Oddments

In search of story


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June 17.22: Coping, but barely

I grew up with parents who were obsessively, preternaturally, neurotically, vociferously adamant about language. Certain kinds of words were categorically forbidden, among them the so-called four-letter words. My parents maintained that such words were a sign of an inadequate vocabulary.

But of all the four-letter words I knew to avoid, the one they never warned about was “plan.” THAT is a four-letter word, and a totally useless one at that.

Some time ago, my California son made plans to visit in May, before June graduation chaos. His flight here was twice cancelled by the airline. As it eventually happened, he arrived around dawn the day of my granddaughter’s graduation. Meanwhile, she had contracted COVID. Then her dad, my other son, tested positive. Then my daughter-in-law and grandson. And did I mention rain and torrential rain?

The visiting son has celiac disease, so eating out was not an option, and that meant that much of the two weeks preceding his visit I was cooking and baking for a gluten-free stockpile.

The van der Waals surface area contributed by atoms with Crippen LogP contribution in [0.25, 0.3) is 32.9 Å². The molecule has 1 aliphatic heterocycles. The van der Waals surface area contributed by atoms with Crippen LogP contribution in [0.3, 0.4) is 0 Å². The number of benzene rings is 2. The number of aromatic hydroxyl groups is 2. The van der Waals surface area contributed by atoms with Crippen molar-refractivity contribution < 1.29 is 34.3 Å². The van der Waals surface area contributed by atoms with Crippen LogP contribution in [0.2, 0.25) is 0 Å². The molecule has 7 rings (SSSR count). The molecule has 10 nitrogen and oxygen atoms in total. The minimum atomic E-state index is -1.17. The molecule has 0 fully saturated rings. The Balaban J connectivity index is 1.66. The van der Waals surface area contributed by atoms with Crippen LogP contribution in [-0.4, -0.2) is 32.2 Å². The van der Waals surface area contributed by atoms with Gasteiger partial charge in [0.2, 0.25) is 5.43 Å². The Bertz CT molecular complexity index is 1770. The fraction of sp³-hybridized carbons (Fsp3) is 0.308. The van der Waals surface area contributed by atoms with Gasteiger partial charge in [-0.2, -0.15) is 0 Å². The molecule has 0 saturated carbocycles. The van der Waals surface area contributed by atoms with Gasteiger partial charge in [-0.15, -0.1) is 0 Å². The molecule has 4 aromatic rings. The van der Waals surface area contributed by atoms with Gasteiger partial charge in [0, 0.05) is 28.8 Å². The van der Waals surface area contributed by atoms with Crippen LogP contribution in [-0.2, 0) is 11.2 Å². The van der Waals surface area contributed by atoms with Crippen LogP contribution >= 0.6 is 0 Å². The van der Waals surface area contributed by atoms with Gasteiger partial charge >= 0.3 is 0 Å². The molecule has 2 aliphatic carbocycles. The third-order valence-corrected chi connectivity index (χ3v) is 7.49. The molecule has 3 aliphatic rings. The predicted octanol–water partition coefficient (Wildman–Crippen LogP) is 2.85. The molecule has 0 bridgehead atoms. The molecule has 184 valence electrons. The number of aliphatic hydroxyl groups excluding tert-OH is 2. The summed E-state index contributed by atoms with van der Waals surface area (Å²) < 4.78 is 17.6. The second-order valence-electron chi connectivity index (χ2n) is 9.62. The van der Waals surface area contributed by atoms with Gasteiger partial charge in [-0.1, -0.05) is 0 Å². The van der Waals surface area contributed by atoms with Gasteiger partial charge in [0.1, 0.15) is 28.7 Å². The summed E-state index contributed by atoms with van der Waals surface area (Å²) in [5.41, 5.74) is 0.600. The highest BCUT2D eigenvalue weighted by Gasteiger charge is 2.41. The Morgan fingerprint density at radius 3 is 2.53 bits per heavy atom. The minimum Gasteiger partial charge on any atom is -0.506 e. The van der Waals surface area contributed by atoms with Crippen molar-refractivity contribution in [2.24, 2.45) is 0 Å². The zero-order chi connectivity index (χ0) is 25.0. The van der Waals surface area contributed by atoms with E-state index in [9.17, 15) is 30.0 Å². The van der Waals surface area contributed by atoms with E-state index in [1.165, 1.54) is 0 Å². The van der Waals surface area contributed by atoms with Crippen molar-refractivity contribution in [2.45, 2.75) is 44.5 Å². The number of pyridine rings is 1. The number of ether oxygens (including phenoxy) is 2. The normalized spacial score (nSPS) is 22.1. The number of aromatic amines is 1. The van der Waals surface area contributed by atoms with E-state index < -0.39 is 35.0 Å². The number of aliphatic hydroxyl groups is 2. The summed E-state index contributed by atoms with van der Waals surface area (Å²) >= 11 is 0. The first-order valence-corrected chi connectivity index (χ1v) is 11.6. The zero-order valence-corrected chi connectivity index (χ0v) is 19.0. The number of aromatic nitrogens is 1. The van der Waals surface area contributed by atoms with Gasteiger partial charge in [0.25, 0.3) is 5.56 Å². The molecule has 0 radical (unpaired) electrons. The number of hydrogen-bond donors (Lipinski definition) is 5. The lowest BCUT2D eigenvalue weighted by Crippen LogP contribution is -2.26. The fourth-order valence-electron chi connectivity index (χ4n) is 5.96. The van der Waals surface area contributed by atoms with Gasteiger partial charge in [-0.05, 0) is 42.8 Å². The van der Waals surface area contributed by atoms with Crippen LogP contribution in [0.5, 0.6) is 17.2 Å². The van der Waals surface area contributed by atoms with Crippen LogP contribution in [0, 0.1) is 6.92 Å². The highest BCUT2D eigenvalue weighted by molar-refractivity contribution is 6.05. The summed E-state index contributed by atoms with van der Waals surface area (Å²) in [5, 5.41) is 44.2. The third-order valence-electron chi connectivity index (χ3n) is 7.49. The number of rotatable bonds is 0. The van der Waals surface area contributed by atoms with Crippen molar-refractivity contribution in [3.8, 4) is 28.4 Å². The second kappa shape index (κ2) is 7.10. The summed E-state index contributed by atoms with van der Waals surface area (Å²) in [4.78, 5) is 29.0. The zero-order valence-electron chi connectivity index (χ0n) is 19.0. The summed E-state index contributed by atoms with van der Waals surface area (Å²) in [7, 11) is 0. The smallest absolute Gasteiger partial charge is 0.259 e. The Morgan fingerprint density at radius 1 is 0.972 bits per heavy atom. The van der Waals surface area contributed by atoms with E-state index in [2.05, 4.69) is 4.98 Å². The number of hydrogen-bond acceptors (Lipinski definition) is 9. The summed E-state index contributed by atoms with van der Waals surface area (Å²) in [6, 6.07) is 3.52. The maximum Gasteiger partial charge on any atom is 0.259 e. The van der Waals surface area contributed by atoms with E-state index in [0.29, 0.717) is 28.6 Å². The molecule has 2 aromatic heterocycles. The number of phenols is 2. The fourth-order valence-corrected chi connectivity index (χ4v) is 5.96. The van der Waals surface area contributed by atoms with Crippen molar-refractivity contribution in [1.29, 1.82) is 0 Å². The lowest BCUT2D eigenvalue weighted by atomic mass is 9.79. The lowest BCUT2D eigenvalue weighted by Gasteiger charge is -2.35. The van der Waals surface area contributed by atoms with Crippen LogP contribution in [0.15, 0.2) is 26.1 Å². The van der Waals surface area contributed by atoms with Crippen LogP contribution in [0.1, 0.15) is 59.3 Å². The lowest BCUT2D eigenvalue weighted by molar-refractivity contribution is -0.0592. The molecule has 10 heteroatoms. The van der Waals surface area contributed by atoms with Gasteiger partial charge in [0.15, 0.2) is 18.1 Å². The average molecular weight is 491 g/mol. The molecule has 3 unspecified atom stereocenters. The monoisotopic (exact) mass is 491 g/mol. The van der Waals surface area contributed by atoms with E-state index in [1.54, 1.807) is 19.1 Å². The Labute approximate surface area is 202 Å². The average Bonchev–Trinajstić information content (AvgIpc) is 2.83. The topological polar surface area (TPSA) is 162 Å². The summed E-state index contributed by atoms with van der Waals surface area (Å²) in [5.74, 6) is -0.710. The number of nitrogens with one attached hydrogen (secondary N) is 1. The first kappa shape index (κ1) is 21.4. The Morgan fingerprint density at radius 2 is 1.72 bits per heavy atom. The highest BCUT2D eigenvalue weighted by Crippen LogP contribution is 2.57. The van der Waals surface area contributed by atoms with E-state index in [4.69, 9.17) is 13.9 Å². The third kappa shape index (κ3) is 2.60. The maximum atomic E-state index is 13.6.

I have fallen woefully behind in blogdom, neither writing nor reading.

So yesterday, in the throes of cleaning up and digging out, I came to WordPress with a plan (when will I learn?) to catch up. But no. Something had changed. You have no idea, dear reader, what a moral victory there is in the fact that I am writing this now. I actually found Susan Rushton’s two-year-old comment where she told me how to get to the Classic Editor. (Thanks again, Susan!) Whether this is a forever fix remains to be seen, of course.

As I pick up the pieces of routine here, I can guarantee I will be thinking about an adequate vocabulary.

 

 


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Connections: March 30.18

It’s there

in spectral glow

an orb of lustrous being

something that we know

yet just beyond our seeing

elusive and alluring

it hovers in a mist

with silhouette and shadow

slyly obstructionist.

Still writers strain and grope

— it really is absurd —

for the Holy Grail beclouded:

that precise

exact

right word.

 

 

More thanks to the S.W. Berg Photo Archives for this remarkable image of the writer’s brain.

Connections